It's not easy being green: The challenge of recycling household waste in Labrador
CBC reporter John Gaudi wonders why cardboard boxes can't be recycled in Labrador
So, I have a confession.
I have a hard time throwing things out in the garbage. What I mean is stuff that can be recycled elsewhere. Things like glass jars, cardboard boxes, plastic containers, you name it.
But the Green Depot in Happy Valley-Goose Bay doesn't accept them, so unless you re-use, it all goes into the municipal dump.
You can bring used beverage containers like plastic drinking bottles and pop cans to the depot for a refund, but we don't have curbside recycling for other household waste in Happy Valley-Goose Bay, or elsewhere in Labrador.
Several months ago, I started stashing things like paper, envelopes and cereal boxes at home because I can't bear the thought of them ending up in the landfill. And it's probably excessive, but I've even filled up suitcases with the stuff when I travel, bringing it out to towns that do recycle.
Here's the proof.
Over Christmas, I saw that the City of St. John's encouraged residents to recycle all those cardboard boxes that build up during the holidays. They called it De-boxing Day, which is a pretty catchy name. It also got me thinking, if St. John's can do it, why can't we do it in Labrador?
The costs of recycling
My first stop was the town of Happy Valley-Goose Bay. I wanted to find out if they had ever looked into recycling paper and cardboard.
Turns out, they did. The town says it explored the idea in 2014, as a way to divert waste from the landfill.
I found out the town's department of public works contacted Scotia Recycling in St. John's to research what it would take to set up an operation.
Here's some of what they'd need to do: buy equipment such as a baler and a forklift, build a facility for storing the material, and of course, pay staff to work at the operation.
Private enterprise haven't been able to make it a profitable business either.- Coun. Tony Chubbs
There were also transportation costs.
The town says it looked at shipping the paper and cardboard to paper mills in Quebec and northern New Brunswick. A truckload of cardboard would fetch $2,000 to $2,500, but it would cost twice that to transport.
Coun. Tony Chubbs says it simply wasn't economically feasible.
"Even though we have a lot of transport trucks that come into this town full, and they leave empty, there's still a price of doing business when they go back out and private enterprise haven't been able to make it a profitable business either."
George Rodgers who operates the Green Depot in Happy Valley-Goose Bay did try. He shipped out a load of paper and cardboard about 10 years ago, but the high transportation costs made it a losing proposition.
Rodgers says he's just getting-by operating the recycling depot in Happy Valley-Goose Bay as it is. The depot he runs collected more than five-and-a-half million used beverage containers last year. But, he says the volume still isn't enough to make his business profitable the way it works now.
What if there was help?
A handful of schools in Happy Valley-Goose Bay tried to recycle, through a blue box program, but that too was derailed by the cost.
Marie-Josée Derouin, the principal at École Boréale in 2008, started a program called Au Cœur De Notre Terre, to recycle paper and beverage containers and to compost.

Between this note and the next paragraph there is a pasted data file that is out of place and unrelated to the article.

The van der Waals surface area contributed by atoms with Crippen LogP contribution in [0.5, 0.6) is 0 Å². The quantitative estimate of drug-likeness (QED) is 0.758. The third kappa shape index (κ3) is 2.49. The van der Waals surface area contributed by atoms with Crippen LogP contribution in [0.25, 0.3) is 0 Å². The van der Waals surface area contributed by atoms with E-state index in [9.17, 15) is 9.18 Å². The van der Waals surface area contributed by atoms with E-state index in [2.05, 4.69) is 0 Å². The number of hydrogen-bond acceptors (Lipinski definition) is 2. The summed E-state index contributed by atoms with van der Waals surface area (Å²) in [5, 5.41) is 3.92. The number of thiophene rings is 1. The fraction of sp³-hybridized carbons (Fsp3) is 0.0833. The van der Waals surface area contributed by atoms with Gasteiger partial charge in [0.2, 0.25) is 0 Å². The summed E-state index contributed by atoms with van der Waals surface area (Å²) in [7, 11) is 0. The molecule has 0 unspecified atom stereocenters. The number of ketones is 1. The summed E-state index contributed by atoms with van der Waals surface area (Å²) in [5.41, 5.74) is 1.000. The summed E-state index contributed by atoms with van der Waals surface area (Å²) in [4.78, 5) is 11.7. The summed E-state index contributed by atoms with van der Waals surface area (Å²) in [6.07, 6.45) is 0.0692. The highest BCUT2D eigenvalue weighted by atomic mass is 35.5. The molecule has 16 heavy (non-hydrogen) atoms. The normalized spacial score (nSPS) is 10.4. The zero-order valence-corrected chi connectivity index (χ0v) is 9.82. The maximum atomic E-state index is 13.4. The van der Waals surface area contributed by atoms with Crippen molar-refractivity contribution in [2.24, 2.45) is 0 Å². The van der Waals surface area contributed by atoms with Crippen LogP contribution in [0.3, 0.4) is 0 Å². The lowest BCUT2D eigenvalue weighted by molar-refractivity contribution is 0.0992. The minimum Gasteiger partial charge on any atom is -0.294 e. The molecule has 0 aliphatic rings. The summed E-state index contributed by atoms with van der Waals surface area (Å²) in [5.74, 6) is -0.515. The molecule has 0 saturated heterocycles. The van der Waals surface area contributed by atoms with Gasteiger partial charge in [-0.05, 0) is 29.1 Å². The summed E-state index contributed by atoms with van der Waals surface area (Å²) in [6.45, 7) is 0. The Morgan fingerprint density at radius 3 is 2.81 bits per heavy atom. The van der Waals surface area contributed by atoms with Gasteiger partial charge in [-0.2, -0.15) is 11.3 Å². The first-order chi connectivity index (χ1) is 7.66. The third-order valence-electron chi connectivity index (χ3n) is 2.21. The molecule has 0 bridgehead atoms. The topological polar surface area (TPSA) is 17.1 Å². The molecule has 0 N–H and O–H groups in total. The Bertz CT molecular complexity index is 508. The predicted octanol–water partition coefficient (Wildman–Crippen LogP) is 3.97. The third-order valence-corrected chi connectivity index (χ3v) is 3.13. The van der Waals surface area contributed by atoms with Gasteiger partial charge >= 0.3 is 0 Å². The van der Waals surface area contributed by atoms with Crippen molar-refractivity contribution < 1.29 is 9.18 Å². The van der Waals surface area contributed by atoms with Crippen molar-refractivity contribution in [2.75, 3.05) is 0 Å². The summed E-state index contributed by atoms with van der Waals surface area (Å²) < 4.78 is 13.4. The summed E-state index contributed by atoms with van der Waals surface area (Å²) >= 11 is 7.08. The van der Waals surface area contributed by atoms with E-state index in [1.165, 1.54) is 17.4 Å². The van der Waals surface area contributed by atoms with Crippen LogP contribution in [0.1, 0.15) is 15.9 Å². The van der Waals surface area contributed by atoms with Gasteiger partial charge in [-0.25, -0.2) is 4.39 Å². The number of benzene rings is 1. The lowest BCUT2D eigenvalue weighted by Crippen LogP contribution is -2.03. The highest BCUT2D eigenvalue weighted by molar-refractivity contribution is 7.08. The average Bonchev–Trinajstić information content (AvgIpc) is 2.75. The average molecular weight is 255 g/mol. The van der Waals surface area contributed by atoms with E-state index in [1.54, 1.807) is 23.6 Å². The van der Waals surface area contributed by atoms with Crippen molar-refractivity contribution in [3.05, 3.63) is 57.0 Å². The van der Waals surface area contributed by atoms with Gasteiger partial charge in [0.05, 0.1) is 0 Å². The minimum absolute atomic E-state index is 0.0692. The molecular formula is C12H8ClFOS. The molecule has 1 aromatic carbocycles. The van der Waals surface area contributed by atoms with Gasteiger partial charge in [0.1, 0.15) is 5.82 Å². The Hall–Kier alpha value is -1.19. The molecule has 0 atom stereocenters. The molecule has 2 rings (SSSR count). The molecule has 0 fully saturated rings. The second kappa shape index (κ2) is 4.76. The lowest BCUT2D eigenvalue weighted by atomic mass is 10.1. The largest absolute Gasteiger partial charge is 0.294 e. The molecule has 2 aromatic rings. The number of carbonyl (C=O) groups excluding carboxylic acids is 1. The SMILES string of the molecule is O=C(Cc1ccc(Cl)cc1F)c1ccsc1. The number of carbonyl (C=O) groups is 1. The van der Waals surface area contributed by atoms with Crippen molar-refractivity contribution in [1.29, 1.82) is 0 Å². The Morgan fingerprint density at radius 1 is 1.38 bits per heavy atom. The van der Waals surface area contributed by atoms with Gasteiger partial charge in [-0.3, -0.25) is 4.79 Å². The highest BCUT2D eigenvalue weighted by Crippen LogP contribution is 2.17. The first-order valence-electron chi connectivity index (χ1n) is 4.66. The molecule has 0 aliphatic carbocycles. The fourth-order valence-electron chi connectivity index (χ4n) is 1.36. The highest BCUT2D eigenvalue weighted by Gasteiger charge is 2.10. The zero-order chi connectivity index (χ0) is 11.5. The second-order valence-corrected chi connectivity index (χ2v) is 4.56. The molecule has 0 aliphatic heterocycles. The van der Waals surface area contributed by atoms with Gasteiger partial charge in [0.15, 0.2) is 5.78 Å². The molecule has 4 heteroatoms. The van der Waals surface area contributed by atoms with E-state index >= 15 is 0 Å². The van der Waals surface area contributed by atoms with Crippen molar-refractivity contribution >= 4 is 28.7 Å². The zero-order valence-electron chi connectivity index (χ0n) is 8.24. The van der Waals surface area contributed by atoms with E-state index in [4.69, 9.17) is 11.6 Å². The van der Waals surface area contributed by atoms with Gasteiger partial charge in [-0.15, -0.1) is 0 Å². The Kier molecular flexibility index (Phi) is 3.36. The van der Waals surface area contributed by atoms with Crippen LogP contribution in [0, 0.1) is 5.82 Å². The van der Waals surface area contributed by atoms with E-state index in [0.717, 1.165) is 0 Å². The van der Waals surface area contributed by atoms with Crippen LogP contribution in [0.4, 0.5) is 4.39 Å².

A grant helped to buy 54 blue bins that were distributed among Queen of Peace Middle School, Peacock Primary and École Boréale, as well as among parents who were interested in taking part.
The collected paper was dropped off at a business in Happy Valley-Goose Bay where it was loaded onto a truck twice a month. A trucking company took it to a recycling depot in Baie-Comeau, Quebec — free-of-charge.
Some of the parents would call me and saying, 'Well, you know, they're really born-again environmentalists.'- Jean-Pierre Arbour
John-Pierre Arbour, the school's current principal, says students were proud to make a difference, and some even taught their parents not to throw away paper.
"Some of the parents would call me saying, 'Well, you know, they're really born-again environmentalists.' Following that, more and more parents were requesting their little blue bins that we distributed if there was a request from home," he said.
The school's blue box program ended at the beginning of 2016. Arbour says the trucking company told them it would have to start charging $125 per trip due to the cost of fuel, and he said the school simply couldn't afford it.
Finding creative ways to recycle
Arbour says he'd like to see a paper recycling program brought back, and thinks it might be possible to come up with an arrangement given all the trucks that do leave Labrador empty.
"I'm very hopeful because recycling it's part of the vocabulary now. It only needs a little will to get another project started, or get over one hurdle that has made it impossible to continue in the past."
He says forming an environmental group could prove to the community that recycling is a positive thing to do, rather than putting it into the landfill. It requires a change in attitude.
Coun. Chubbs speculates the town would need money from the provincial government to start a recycling program, or else the municipality would have to foot the bill.
He says raising taxes to do that is not on the table.
Meanwhile, I'm going to keep taking used beverage containers down to the depot to be recycled.
But, there's a growing pile of paper and cardboard that I'd really like to be able to recycle too, and keep out of the landfill.
Can it be done? I'm definitely open to suggestions.